#45 - Diplomatic Body Blows
外交 - Wai4 Jiao1 - Diplomacy
Since the US-China trade war began, Beijing has sustained a series of diplomatic setbacks on a scale it has not endured since the 1989 condemnation of the Tiananmen Massacre. The difference is that China now has the capability to respond, and it has done so. We will review how the US has outmaneuvered China on the diplomatic front and how China has launched its counter-attack.
US & Allied Efforts
The tectonic plates shifting beneath US security arrangements in the Indo-Pacific have finally begun moving towards Washington’s favor in the past few years. The Quadrilateral Security Dialogue (QSD, but commonly called the Quad) is a Bush administration-era security consultation dialogue mechanism (with a significant interoperability exercise attached) that was dormant for years. Resurrected in 2017, Quad members India, Australia, Japan, and the United States have reaffirmed their commitment to a free and open Indo-Pacific as well as a rules-based maritime order in the East and South China Seas. These are objectives of the US quite familiar to the US Indo-Pacific Combatant Command.
Following on the heels of the Quad, AUKUS was announced in 2021. AUKUS focuses on Australia, the UK, and the US building and sharing military capabilities for deployment to the Indo-Pacific. Specific military capabilities include nuclear submarines (both a new Australian sub and the purchase of Virginia-class subs), hypersonic cruise missiles, increased bomber basing, and Tomahawk missiles.
In a surprise move last week, New Zealand Defence Minister Andrew Little publicly declared that Wellington would be willing to explore cooperation in AUKUS’ non-nuclear aspect. New Zealand has been the softest on China of the FIVE EYES intelligence-sharing alliance, and is possibly the most Beijing-friendly of any of Washington’s major allies. The fact that New Zealand would even consider such a move is a big win for the US and a big loss for China.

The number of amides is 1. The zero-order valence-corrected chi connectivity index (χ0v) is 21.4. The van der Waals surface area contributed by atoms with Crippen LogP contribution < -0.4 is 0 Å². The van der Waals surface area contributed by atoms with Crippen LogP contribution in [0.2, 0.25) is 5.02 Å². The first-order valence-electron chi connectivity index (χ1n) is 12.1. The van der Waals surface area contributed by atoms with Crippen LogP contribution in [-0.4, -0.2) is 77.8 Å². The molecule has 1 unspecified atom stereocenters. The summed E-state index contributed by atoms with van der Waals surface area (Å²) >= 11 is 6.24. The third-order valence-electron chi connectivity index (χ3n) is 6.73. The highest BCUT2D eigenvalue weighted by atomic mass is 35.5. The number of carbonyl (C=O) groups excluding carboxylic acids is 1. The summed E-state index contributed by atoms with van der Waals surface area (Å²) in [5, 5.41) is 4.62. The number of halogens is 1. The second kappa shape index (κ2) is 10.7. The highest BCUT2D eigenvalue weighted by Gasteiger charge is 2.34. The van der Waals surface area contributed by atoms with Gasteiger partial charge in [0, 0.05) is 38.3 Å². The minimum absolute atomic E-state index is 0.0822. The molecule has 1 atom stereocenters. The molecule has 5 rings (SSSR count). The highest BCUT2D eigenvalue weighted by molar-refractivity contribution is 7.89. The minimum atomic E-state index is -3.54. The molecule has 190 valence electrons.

Piling on the pressure, Japan committed to an unprecedented new security strategy in December 2022 calling for the construction of an offensive military force. Of course, the last time Japan fielded such a military, it was deeply involved in the invasion and dismemberment of China. This is arguably the biggest strategic loss for China in the past 5 years. Dealing with a pacifist and mostly disarmed Japan had always been a huge gift, but now Beijing’s military planners must chart a course back to reality.
Both sides are attempting to talk through their problems, but the currently on-going Sino-Japanese diplomatic talks are filled with tension and largely barren of success. Additionally, Japan and South Korea have been making amends, in an astounding turn around of relations between two key US allies. In 2019, mutual recrimination was common and South Korea withdrew from a key intelligence-sharing pact with Japan in response to Japan delisting South Korea as a preferred trading partner. From this low point, the two countries conducted their first bilateral leadership summit in 12 years in March of 2023. Each side promised to repair the intelligence-sharing pact and their wider relationship.
Continuing the diplomatic homeruns, the US also recently negotiated with the Philippines to open four new base locations for US forces. Three of the locations are close to Taiwan, and one location is close to China’s Spratly Island South China Sea bases. This is a major win for US force posture throughout the First Island Chain, which already features a significant US presence.